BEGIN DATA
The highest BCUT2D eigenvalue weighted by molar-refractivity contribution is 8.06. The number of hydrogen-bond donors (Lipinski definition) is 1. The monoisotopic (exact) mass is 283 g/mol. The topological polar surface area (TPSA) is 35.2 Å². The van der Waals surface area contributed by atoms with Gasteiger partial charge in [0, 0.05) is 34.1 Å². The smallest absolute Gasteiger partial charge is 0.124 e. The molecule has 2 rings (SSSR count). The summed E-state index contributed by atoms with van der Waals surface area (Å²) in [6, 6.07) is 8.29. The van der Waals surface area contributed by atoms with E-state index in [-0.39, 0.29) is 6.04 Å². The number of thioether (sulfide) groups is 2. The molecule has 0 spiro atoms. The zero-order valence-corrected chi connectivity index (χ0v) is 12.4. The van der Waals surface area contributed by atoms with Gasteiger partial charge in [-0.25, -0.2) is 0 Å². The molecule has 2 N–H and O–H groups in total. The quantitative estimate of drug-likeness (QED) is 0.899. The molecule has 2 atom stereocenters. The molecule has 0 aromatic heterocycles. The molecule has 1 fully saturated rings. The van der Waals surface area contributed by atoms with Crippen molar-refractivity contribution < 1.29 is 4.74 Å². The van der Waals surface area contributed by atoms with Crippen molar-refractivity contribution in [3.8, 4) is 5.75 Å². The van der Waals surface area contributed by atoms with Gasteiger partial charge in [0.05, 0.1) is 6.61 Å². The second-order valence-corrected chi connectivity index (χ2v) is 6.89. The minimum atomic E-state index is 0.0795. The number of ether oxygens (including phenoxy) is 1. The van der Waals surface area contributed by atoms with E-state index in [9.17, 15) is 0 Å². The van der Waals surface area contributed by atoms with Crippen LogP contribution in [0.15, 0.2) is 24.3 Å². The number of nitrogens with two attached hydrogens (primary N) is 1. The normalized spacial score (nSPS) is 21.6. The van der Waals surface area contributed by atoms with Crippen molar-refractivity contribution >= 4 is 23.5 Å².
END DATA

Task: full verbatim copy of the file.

The highest BCUT2D eigenvalue weighted by molar-refractivity contribution is 8.06. The number of hydrogen-bond donors (Lipinski definition) is 1. The monoisotopic (exact) mass is 283 g/mol. The topological polar surface area (TPSA) is 35.2 Å². The van der Waals surface area contributed by atoms with Gasteiger partial charge in [0, 0.05) is 34.1 Å². The smallest absolute Gasteiger partial charge is 0.124 e. The molecule has 2 rings (SSSR count). The summed E-state index contributed by atoms with van der Waals surface area (Å²) in [6, 6.07) is 8.29. The van der Waals surface area contributed by atoms with E-state index in [-0.39, 0.29) is 6.04 Å². The number of thioether (sulfide) groups is 2. The molecule has 0 spiro atoms. The zero-order valence-corrected chi connectivity index (χ0v) is 12.4. The van der Waals surface area contributed by atoms with Gasteiger partial charge in [-0.25, -0.2) is 0 Å². The molecule has 2 N–H and O–H groups in total. The quantitative estimate of drug-likeness (QED) is 0.899. The molecule has 2 atom stereocenters. The molecule has 0 aromatic heterocycles. The molecule has 1 fully saturated rings. The van der Waals surface area contributed by atoms with Crippen molar-refractivity contribution < 1.29 is 4.74 Å². The van der Waals surface area contributed by atoms with Crippen molar-refractivity contribution in [3.8, 4) is 5.75 Å². The van der Waals surface area contributed by atoms with Gasteiger partial charge in [0.05, 0.1) is 6.61 Å². The second-order valence-corrected chi connectivity index (χ2v) is 6.89. The minimum atomic E-state index is 0.0795. The number of ether oxygens (including phenoxy) is 1. The van der Waals surface area contributed by atoms with E-state index in [9.17, 15) is 0 Å². The van der Waals surface area contributed by atoms with Crippen LogP contribution in [0.15, 0.2) is 24.3 Å². The number of nitrogens with two attached hydrogens (primary N) is 1. The normalized spacial score (nSPS) is 21.6. The van der Waals surface area contributed by atoms with Crippen molar-refractivity contribution >= 4 is 23.5 Å².